Harvard Theses, 1787: Detail from John Quincy Adams' Mathematical Theses 257
The broadside, measuring approximately 25 by 16 1/2 inches, was a compilation of questions based on subjects studied by members of the class of 1787. All Harvard graduating seniors were assumed to be able to answer these propositions in Latin if an inquiring alumnus posed them. The propositions were compiled by four theses collectors chosen by members of the class at the beginning of the senior year. The four areas assigned were technology, grammar, and rhetoric; logic, metaphysics, ethics, theology, and politics; mathematics; and physics. To his surprise, John Quincy Adams was selected as mathematics collector. He proudly wrote to his father: “Little did I think, when you gave me those Lessons at Auteuil, which you call our suppers, that they would have been productive of this effect. It is a laborious task, and will confine my studies for the ensuing year, much more to the mathematics, than, I should have done if I had been left at my own disposal.” John Adams approvingly told his son that “the Same part fell to my Share in the Year 1755” (JQA, Diary, 26 Aug. 1786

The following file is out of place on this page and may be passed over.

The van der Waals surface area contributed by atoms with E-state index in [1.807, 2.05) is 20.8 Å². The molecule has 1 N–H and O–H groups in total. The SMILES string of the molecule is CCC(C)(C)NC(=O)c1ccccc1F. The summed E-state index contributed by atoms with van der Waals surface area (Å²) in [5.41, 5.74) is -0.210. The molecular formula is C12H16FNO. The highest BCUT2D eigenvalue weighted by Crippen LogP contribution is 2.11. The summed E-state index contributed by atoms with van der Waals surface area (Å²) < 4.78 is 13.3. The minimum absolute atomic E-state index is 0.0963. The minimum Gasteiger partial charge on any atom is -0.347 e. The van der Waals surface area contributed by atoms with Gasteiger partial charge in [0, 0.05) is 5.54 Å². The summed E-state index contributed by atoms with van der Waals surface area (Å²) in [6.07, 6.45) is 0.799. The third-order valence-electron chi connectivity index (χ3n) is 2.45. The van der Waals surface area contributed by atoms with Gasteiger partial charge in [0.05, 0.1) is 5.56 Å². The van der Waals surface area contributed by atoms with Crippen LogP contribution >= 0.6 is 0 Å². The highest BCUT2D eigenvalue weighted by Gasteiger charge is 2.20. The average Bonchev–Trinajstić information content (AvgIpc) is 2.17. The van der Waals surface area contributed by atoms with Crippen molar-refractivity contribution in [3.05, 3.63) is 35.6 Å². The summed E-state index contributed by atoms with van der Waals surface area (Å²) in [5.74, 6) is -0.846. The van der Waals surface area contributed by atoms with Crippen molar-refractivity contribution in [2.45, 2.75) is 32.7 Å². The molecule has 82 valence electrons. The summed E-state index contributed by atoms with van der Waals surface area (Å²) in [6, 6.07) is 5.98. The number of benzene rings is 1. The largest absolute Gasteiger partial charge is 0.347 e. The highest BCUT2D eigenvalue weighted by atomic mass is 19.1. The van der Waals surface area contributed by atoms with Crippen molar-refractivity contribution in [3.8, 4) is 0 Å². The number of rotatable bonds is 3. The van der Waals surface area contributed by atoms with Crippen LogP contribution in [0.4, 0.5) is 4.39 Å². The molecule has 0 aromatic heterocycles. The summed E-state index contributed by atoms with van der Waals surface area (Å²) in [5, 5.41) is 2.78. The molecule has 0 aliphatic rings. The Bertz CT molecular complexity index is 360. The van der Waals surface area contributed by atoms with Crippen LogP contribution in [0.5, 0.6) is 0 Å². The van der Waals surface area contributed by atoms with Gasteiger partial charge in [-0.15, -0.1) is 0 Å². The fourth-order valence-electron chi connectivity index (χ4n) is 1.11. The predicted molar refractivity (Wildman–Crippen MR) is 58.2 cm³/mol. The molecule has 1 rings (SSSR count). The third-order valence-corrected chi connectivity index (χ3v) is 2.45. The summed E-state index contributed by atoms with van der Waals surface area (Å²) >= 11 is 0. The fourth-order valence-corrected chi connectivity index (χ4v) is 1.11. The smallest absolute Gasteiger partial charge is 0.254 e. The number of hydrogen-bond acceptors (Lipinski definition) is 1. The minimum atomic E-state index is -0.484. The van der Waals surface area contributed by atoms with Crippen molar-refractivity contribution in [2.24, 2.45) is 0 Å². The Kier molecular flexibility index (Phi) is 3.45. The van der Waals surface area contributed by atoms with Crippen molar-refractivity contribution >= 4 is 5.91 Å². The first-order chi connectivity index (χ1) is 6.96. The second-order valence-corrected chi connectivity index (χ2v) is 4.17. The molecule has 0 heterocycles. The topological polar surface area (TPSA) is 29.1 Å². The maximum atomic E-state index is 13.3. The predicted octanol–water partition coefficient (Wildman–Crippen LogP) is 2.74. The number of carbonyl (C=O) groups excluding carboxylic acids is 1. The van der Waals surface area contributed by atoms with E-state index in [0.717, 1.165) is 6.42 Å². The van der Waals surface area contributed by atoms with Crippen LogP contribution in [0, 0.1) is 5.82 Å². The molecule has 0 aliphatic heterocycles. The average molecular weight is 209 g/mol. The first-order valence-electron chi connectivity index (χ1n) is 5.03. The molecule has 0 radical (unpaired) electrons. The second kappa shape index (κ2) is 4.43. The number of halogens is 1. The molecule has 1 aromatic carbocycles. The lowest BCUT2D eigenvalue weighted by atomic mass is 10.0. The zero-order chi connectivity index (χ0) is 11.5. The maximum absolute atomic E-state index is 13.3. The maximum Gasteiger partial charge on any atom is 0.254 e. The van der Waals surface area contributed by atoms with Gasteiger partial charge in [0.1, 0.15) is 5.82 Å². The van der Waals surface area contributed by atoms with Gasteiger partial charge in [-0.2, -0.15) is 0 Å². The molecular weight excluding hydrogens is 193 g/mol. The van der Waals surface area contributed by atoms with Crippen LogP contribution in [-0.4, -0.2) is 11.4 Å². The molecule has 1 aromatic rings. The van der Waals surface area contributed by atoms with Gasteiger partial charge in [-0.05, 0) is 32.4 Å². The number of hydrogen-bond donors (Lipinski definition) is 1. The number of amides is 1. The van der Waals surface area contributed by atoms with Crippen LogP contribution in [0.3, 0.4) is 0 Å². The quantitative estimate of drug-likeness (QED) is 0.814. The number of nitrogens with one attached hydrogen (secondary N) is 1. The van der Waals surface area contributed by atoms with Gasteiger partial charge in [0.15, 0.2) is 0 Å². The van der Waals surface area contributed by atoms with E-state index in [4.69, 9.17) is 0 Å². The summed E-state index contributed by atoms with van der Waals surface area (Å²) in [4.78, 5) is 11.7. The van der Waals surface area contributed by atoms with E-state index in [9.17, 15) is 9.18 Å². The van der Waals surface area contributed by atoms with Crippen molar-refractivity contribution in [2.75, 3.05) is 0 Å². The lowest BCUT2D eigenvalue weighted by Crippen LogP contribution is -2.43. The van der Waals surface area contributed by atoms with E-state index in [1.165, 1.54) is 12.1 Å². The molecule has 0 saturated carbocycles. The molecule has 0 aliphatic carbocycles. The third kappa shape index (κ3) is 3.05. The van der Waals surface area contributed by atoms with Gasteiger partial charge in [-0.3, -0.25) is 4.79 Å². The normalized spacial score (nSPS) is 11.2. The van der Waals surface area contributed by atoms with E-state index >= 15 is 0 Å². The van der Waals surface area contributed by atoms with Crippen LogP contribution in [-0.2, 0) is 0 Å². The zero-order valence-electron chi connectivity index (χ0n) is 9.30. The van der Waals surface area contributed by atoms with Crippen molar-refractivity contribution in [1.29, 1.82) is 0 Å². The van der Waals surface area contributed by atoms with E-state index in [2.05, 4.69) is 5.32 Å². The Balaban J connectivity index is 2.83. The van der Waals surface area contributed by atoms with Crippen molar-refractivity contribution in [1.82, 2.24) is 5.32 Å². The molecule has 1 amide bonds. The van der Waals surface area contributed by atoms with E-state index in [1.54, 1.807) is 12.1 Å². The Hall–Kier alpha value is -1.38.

, below; JQA to JA, 30 Aug. 1786
; JA to JQA, 10 Jan. 1787
, Adams Papers
Adams worked on the theses off and on throughout the winter and early spring, occasionally mentioning in his Diary his troubles with “fluxions” (differential calculus). Eventually he passed them on for approval and was later in charge of the publication of the sheet. In later years, Charles Francis Adams or Charles Francis Adams 2d donated a number of these 1787 theses sheets to Harvard. The one reproduced here shows insertions in Adams' more mature hand denoting the names or initials of the theses collectors. Two of the theses (in metaphysics and ethics), printed in bold type, were used as topics for “syllogistic disputations” in the commencement program.
Courtesy of the Harvard University Archives.
Cite web page as: Founding Families: Digital Editions of the Papers of the Winthrops and the Adamses, ed.C. James Taylor. Boston: Massachusetts Historical Society, 2007.